Gaiman v. McFarlane 2010: Marketing and Angela's Design

Saturday, July 10, 2010

[This is part of my running report on the 2010 hearing on the Neil Gaiman v. Todd McFarlane case. To see coverage from the beginning, click here.]

Part Twenty-One Todd McFarlane discussed the economics of the comic-book and toy businesses briefly. Regarding the toys, he said, "The Spawn line as a whole was successful out of the gate, [produced] to draw on the popularity of Spawn." He addressed the issue of the Previews catalog listing for Spawn: The Dark Ages #1. "This is the main way you market to retailers." He said the solicitation did not mention Medieval Spawn. "We can make stuff look like other stuff and give it consistency. You call attention to the things that will get you sales. [In this case] the value is Spawn. ... If the intent was for us to use Medieval Spawn, we would have called him 'Medieval Spawn.' We weren't trying to do that."

Spawn #9 by Gaiman and McFarlane introduced Angela. "Were there elements of Angela used from Spawn?" Yes." He elaborated on his approach to drawing. "We have a flat piece of paper. We create the illusion of 3-D using cape, wind, and hair." He cited similarities to Spawn:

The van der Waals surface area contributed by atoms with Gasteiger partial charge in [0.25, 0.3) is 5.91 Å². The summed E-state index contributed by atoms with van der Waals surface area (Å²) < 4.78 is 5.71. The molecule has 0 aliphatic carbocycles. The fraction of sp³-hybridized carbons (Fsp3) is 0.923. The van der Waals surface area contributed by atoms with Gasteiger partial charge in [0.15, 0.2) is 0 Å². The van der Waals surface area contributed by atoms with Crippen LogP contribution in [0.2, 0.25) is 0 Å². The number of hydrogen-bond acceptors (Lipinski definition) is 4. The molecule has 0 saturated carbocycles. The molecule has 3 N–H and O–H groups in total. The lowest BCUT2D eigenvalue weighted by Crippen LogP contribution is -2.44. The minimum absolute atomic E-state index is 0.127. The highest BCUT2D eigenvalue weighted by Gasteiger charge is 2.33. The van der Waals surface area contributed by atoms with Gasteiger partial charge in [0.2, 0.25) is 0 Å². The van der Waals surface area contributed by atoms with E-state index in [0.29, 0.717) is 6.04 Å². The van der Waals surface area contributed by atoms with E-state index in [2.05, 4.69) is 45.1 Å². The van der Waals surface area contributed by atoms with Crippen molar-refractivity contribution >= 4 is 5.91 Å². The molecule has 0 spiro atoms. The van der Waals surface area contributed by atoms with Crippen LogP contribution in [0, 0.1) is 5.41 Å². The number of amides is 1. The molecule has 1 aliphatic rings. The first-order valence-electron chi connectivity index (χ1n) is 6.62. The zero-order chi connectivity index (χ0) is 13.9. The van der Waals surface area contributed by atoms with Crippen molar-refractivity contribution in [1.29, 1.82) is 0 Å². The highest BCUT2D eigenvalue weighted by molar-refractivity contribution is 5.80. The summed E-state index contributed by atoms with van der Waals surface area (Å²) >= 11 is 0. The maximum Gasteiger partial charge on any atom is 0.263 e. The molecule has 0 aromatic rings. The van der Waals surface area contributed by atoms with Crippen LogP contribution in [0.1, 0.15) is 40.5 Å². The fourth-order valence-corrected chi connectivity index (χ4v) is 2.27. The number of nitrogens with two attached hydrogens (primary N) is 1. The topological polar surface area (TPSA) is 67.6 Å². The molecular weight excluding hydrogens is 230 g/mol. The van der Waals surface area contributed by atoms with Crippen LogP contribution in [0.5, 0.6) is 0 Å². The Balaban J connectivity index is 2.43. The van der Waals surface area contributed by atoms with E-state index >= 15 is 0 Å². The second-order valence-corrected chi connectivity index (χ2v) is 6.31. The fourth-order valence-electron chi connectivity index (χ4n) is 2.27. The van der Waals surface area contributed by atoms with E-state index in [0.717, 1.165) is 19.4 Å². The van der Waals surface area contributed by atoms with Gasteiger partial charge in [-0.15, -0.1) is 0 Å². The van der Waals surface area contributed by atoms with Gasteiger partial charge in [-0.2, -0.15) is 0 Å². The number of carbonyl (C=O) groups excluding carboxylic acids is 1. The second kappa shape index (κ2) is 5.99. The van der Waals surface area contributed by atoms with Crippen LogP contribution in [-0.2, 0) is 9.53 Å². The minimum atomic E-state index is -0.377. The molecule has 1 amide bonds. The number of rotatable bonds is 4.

* Marks on her face are a repetition of the marks on Spawn's face, with the black indicating a bad guy.
* Blank eyes [since she's not a devil, her eyes aren't green]
* Her symbol is the opposite of the Spawn mark
* Her earrings are based on the Spawn mark
* "There are sharp points on Spawn, so she's got sharp points."
* "She's an angel, but wings locked on the back don't work [artistically], so they're on her head" (like Valkyrie headdresses)
* The chains of Spawn are turned into ribbons and even her hair

"Why is Angela scantily clad?" "A couple of obvious reasons: the history of women characters when men are at the helm." He cited paintings by Frank Frazetta and Boris Vallejo. "If we don't show skin, we put her in skin-tight clothes. Boys have been doing it since, I assume, the invention of boys."



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